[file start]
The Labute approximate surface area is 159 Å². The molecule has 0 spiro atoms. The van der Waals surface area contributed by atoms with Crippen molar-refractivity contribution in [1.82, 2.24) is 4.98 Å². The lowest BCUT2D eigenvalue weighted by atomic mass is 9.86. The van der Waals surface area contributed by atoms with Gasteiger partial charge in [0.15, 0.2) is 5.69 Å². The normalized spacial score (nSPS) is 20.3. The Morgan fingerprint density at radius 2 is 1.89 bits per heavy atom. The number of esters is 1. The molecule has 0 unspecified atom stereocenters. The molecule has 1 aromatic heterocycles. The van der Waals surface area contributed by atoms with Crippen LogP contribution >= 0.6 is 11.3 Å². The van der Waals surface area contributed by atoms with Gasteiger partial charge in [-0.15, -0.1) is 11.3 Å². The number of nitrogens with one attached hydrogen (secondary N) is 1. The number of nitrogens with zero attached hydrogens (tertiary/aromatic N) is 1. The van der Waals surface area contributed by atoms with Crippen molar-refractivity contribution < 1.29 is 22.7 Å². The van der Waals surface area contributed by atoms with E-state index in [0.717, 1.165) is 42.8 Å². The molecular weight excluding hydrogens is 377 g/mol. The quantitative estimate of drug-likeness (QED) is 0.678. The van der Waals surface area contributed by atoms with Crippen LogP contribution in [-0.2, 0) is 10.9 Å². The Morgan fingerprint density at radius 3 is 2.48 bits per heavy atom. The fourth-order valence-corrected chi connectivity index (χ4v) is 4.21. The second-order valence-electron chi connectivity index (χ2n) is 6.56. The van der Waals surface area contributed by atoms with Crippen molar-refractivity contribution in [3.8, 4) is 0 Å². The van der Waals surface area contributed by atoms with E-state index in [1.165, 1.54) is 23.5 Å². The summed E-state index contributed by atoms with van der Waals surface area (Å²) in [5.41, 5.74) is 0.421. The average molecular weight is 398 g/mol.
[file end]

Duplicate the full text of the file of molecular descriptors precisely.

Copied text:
The Labute approximate surface area is 159 Å². The molecule has 0 spiro atoms. The van der Waals surface area contributed by atoms with Crippen molar-refractivity contribution in [1.82, 2.24) is 4.98 Å². The lowest BCUT2D eigenvalue weighted by atomic mass is 9.86. The van der Waals surface area contributed by atoms with Gasteiger partial charge in [0.15, 0.2) is 5.69 Å². The normalized spacial score (nSPS) is 20.3. The Morgan fingerprint density at radius 2 is 1.89 bits per heavy atom. The number of esters is 1. The molecule has 0 unspecified atom stereocenters. The molecule has 1 aromatic heterocycles. The van der Waals surface area contributed by atoms with Crippen LogP contribution >= 0.6 is 11.3 Å². The van der Waals surface area contributed by atoms with Gasteiger partial charge in [-0.15, -0.1) is 11.3 Å². The number of nitrogens with one attached hydrogen (secondary N) is 1. The number of nitrogens with zero attached hydrogens (tertiary/aromatic N) is 1. The van der Waals surface area contributed by atoms with Crippen molar-refractivity contribution < 1.29 is 22.7 Å². The van der Waals surface area contributed by atoms with E-state index in [0.717, 1.165) is 42.8 Å². The molecular weight excluding hydrogens is 377 g/mol. The quantitative estimate of drug-likeness (QED) is 0.678. The van der Waals surface area contributed by atoms with Crippen LogP contribution in [-0.2, 0) is 10.9 Å². The Morgan fingerprint density at radius 3 is 2.48 bits per heavy atom. The fourth-order valence-corrected chi connectivity index (χ4v) is 4.21. The second-order valence-electron chi connectivity index (χ2n) is 6.56. The van der Waals surface area contributed by atoms with Crippen molar-refractivity contribution in [3.8, 4) is 0 Å². The van der Waals surface area contributed by atoms with E-state index in [1.165, 1.54) is 23.5 Å². The summed E-state index contributed by atoms with van der Waals surface area (Å²) in [5.41, 5.74) is 0.421. The average molecular weight is 398 g/mol.